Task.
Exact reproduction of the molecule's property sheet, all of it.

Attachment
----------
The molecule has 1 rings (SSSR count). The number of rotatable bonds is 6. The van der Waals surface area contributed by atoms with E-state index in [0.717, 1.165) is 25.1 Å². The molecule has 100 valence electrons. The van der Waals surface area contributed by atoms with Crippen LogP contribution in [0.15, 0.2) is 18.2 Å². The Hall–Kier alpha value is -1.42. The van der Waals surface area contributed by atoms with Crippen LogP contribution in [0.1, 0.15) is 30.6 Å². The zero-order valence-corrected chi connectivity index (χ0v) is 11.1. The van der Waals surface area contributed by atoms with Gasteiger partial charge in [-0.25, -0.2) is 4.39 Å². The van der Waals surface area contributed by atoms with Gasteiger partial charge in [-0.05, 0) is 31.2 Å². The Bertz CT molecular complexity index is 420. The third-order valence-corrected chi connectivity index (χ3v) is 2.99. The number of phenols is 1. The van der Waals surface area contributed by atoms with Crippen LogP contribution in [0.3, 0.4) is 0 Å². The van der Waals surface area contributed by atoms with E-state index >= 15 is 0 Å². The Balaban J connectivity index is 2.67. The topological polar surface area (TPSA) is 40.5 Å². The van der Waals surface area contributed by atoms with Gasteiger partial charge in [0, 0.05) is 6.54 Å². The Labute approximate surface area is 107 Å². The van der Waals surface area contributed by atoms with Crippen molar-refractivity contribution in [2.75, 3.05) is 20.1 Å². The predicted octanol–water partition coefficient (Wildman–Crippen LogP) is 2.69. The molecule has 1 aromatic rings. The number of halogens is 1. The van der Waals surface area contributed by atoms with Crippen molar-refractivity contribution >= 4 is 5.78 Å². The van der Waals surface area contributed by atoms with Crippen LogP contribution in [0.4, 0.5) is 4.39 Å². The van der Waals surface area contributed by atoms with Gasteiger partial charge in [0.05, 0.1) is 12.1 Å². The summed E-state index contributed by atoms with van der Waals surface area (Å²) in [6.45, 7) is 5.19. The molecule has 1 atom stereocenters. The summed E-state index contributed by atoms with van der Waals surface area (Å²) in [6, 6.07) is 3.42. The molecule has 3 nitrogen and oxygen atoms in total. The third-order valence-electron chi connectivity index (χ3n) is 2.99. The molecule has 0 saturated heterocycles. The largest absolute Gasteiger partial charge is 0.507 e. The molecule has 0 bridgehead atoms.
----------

The molecule has 1 rings (SSSR count). The number of rotatable bonds is 6. The van der Waals surface area contributed by atoms with E-state index in [0.717, 1.165) is 25.1 Å². The molecule has 100 valence electrons. The van der Waals surface area contributed by atoms with Crippen LogP contribution in [0.15, 0.2) is 18.2 Å². The Hall–Kier alpha value is -1.42. The van der Waals surface area contributed by atoms with Crippen LogP contribution in [0.1, 0.15) is 30.6 Å². The zero-order valence-corrected chi connectivity index (χ0v) is 11.1. The van der Waals surface area contributed by atoms with Gasteiger partial charge in [-0.25, -0.2) is 4.39 Å². The van der Waals surface area contributed by atoms with Gasteiger partial charge in [-0.05, 0) is 31.2 Å². The Bertz CT molecular complexity index is 420. The third-order valence-corrected chi connectivity index (χ3v) is 2.99. The number of phenols is 1. The van der Waals surface area contributed by atoms with Crippen LogP contribution in [0.3, 0.4) is 0 Å². The van der Waals surface area contributed by atoms with E-state index >= 15 is 0 Å². The Balaban J connectivity index is 2.67. The topological polar surface area (TPSA) is 40.5 Å². The van der Waals surface area contributed by atoms with Gasteiger partial charge in [0, 0.05) is 6.54 Å². The Labute approximate surface area is 107 Å². The van der Waals surface area contributed by atoms with Crippen molar-refractivity contribution in [2.75, 3.05) is 20.1 Å². The predicted octanol–water partition coefficient (Wildman–Crippen LogP) is 2.69. The molecule has 1 aromatic rings. The number of halogens is 1. The van der Waals surface area contributed by atoms with Crippen molar-refractivity contribution >= 4 is 5.78 Å². The van der Waals surface area contributed by atoms with Crippen LogP contribution in [0.4, 0.5) is 4.39 Å². The van der Waals surface area contributed by atoms with Gasteiger partial charge in [0.05, 0.1) is 12.1 Å². The summed E-state index contributed by atoms with van der Waals surface area (Å²) in [6.45, 7) is 5.19. The molecule has 1 atom stereocenters. The summed E-state index contributed by atoms with van der Waals surface area (Å²) in [6, 6.07) is 3.42. The molecule has 3 nitrogen and oxygen atoms in total. The third-order valence-electron chi connectivity index (χ3n) is 2.99. The molecule has 0 saturated heterocycles. The largest absolute Gasteiger partial charge is 0.507 e. The molecule has 0 bridgehead atoms.